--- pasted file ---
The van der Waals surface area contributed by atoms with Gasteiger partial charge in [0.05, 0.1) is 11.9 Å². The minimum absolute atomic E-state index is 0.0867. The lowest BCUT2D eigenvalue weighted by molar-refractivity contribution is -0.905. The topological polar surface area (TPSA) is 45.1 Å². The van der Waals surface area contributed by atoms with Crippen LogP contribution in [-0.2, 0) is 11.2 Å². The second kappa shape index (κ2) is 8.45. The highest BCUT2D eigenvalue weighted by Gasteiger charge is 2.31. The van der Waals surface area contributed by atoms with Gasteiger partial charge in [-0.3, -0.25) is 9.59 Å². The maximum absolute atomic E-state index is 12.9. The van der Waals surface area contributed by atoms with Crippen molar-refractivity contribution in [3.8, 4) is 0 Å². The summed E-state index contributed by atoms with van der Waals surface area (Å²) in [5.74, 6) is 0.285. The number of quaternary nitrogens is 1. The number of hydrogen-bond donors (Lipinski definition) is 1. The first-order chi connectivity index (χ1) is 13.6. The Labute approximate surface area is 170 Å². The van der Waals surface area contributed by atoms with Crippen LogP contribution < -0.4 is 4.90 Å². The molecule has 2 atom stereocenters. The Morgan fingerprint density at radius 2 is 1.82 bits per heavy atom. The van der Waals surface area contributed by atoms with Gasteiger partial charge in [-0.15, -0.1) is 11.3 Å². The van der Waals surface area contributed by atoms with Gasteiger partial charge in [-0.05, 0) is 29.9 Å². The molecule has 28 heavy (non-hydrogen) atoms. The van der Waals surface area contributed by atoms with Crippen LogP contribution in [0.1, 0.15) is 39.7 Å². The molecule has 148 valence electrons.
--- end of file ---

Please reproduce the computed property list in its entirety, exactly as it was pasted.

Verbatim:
The van der Waals surface area contributed by atoms with Gasteiger partial charge in [0.05, 0.1) is 11.9 Å². The minimum absolute atomic E-state index is 0.0867. The lowest BCUT2D eigenvalue weighted by molar-refractivity contribution is -0.905. The topological polar surface area (TPSA) is 45.1 Å². The van der Waals surface area contributed by atoms with Crippen LogP contribution in [-0.2, 0) is 11.2 Å². The second kappa shape index (κ2) is 8.45. The highest BCUT2D eigenvalue weighted by Gasteiger charge is 2.31. The van der Waals surface area contributed by atoms with Gasteiger partial charge in [-0.3, -0.25) is 9.59 Å². The maximum absolute atomic E-state index is 12.9. The van der Waals surface area contributed by atoms with Crippen molar-refractivity contribution in [3.8, 4) is 0 Å². The summed E-state index contributed by atoms with van der Waals surface area (Å²) in [5.74, 6) is 0.285. The number of quaternary nitrogens is 1. The number of hydrogen-bond donors (Lipinski definition) is 1. The first-order chi connectivity index (χ1) is 13.6. The Labute approximate surface area is 170 Å². The van der Waals surface area contributed by atoms with Crippen LogP contribution < -0.4 is 4.90 Å². The molecule has 2 atom stereocenters. The Morgan fingerprint density at radius 2 is 1.82 bits per heavy atom. The van der Waals surface area contributed by atoms with Gasteiger partial charge in [-0.15, -0.1) is 11.3 Å². The van der Waals surface area contributed by atoms with Gasteiger partial charge in [-0.05, 0) is 29.9 Å². The molecule has 28 heavy (non-hydrogen) atoms. The van der Waals surface area contributed by atoms with Crippen LogP contribution in [0.1, 0.15) is 39.7 Å². The molecule has 148 valence electrons.